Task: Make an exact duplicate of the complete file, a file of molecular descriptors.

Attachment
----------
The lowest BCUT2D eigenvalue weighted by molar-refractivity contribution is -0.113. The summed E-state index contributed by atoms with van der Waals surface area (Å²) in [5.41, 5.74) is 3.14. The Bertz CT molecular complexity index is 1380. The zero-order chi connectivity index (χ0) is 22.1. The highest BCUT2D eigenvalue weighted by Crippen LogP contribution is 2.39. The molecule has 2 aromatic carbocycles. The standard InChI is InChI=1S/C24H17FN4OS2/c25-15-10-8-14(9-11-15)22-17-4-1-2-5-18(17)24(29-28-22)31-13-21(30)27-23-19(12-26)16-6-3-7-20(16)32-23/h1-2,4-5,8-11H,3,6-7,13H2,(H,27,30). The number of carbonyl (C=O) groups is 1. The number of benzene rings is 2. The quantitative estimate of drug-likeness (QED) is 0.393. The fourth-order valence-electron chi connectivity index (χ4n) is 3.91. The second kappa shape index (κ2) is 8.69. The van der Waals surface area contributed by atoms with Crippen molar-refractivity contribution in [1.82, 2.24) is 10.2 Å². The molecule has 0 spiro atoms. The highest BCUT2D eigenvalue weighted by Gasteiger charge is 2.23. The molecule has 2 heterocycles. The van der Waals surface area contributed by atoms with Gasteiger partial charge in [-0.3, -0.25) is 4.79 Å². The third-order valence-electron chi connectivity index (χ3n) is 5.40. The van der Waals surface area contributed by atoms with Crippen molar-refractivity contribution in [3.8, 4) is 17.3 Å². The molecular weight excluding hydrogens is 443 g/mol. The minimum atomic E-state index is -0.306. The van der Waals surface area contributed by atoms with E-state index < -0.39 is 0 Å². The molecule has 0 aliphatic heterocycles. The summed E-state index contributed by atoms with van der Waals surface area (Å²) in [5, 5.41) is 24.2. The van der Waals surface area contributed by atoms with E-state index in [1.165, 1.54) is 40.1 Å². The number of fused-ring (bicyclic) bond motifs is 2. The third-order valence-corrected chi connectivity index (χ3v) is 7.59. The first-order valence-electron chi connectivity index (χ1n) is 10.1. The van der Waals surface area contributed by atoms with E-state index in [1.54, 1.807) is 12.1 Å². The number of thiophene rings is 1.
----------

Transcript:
The lowest BCUT2D eigenvalue weighted by molar-refractivity contribution is -0.113. The summed E-state index contributed by atoms with van der Waals surface area (Å²) in [5.41, 5.74) is 3.14. The Bertz CT molecular complexity index is 1380. The zero-order chi connectivity index (χ0) is 22.1. The highest BCUT2D eigenvalue weighted by Crippen LogP contribution is 2.39. The molecule has 2 aromatic carbocycles. The standard InChI is InChI=1S/C24H17FN4OS2/c25-15-10-8-14(9-11-15)22-17-4-1-2-5-18(17)24(29-28-22)31-13-21(30)27-23-19(12-26)16-6-3-7-20(16)32-23/h1-2,4-5,8-11H,3,6-7,13H2,(H,27,30). The number of carbonyl (C=O) groups is 1. The number of benzene rings is 2. The quantitative estimate of drug-likeness (QED) is 0.393. The fourth-order valence-electron chi connectivity index (χ4n) is 3.91. The second kappa shape index (κ2) is 8.69. The van der Waals surface area contributed by atoms with Crippen molar-refractivity contribution in [1.82, 2.24) is 10.2 Å². The molecule has 0 spiro atoms. The highest BCUT2D eigenvalue weighted by Gasteiger charge is 2.23. The molecule has 2 heterocycles. The van der Waals surface area contributed by atoms with Gasteiger partial charge in [-0.3, -0.25) is 4.79 Å². The third-order valence-electron chi connectivity index (χ3n) is 5.40. The van der Waals surface area contributed by atoms with Crippen molar-refractivity contribution in [3.8, 4) is 17.3 Å². The molecular weight excluding hydrogens is 443 g/mol. The minimum atomic E-state index is -0.306. The van der Waals surface area contributed by atoms with E-state index < -0.39 is 0 Å². The molecule has 0 aliphatic heterocycles. The summed E-state index contributed by atoms with van der Waals surface area (Å²) in [5, 5.41) is 24.2. The van der Waals surface area contributed by atoms with E-state index in [1.165, 1.54) is 40.1 Å². The number of fused-ring (bicyclic) bond motifs is 2. The third-order valence-corrected chi connectivity index (χ3v) is 7.59. The first-order valence-electron chi connectivity index (χ1n) is 10.1. The van der Waals surface area contributed by atoms with E-state index in [1.54, 1.807) is 12.1 Å². The number of thiophene rings is 1.